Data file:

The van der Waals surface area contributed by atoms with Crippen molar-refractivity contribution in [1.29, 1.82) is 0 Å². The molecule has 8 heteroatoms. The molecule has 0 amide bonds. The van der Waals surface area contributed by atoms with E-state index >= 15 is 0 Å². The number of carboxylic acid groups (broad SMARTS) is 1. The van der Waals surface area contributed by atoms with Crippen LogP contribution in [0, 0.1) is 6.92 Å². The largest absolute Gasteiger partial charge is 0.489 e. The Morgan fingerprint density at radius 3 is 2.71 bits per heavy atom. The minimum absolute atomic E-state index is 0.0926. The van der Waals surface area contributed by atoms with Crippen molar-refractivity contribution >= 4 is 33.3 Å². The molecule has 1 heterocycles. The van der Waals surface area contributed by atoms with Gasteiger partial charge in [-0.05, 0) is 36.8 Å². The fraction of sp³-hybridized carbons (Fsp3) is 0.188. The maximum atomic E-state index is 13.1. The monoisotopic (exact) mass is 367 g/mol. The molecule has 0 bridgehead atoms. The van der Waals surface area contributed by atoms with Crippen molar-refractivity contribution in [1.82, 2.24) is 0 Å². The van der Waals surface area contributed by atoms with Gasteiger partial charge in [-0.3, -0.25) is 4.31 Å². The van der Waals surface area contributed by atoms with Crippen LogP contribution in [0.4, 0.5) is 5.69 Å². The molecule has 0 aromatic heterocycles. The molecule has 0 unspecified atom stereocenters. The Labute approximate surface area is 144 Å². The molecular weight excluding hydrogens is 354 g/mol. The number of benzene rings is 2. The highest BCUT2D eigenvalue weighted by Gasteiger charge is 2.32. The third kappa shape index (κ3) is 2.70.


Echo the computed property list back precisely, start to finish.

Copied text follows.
The van der Waals surface area contributed by atoms with Crippen molar-refractivity contribution in [1.29, 1.82) is 0 Å². The molecule has 8 heteroatoms. The molecule has 0 amide bonds. The van der Waals surface area contributed by atoms with E-state index >= 15 is 0 Å². The number of carboxylic acid groups (broad SMARTS) is 1. The van der Waals surface area contributed by atoms with Crippen LogP contribution in [0, 0.1) is 6.92 Å². The largest absolute Gasteiger partial charge is 0.489 e. The Morgan fingerprint density at radius 3 is 2.71 bits per heavy atom. The minimum absolute atomic E-state index is 0.0926. The van der Waals surface area contributed by atoms with Crippen molar-refractivity contribution >= 4 is 33.3 Å². The molecule has 1 heterocycles. The van der Waals surface area contributed by atoms with Gasteiger partial charge in [-0.05, 0) is 36.8 Å². The fraction of sp³-hybridized carbons (Fsp3) is 0.188. The maximum atomic E-state index is 13.1. The monoisotopic (exact) mass is 367 g/mol. The molecule has 0 bridgehead atoms. The van der Waals surface area contributed by atoms with Crippen molar-refractivity contribution in [1.82, 2.24) is 0 Å². The van der Waals surface area contributed by atoms with Gasteiger partial charge in [-0.3, -0.25) is 4.31 Å². The van der Waals surface area contributed by atoms with Crippen LogP contribution in [0.4, 0.5) is 5.69 Å². The molecule has 0 aromatic heterocycles. The molecule has 0 unspecified atom stereocenters. The Labute approximate surface area is 144 Å². The molecular weight excluding hydrogens is 354 g/mol. The number of benzene rings is 2. The highest BCUT2D eigenvalue weighted by Gasteiger charge is 2.32. The third kappa shape index (κ3) is 2.70.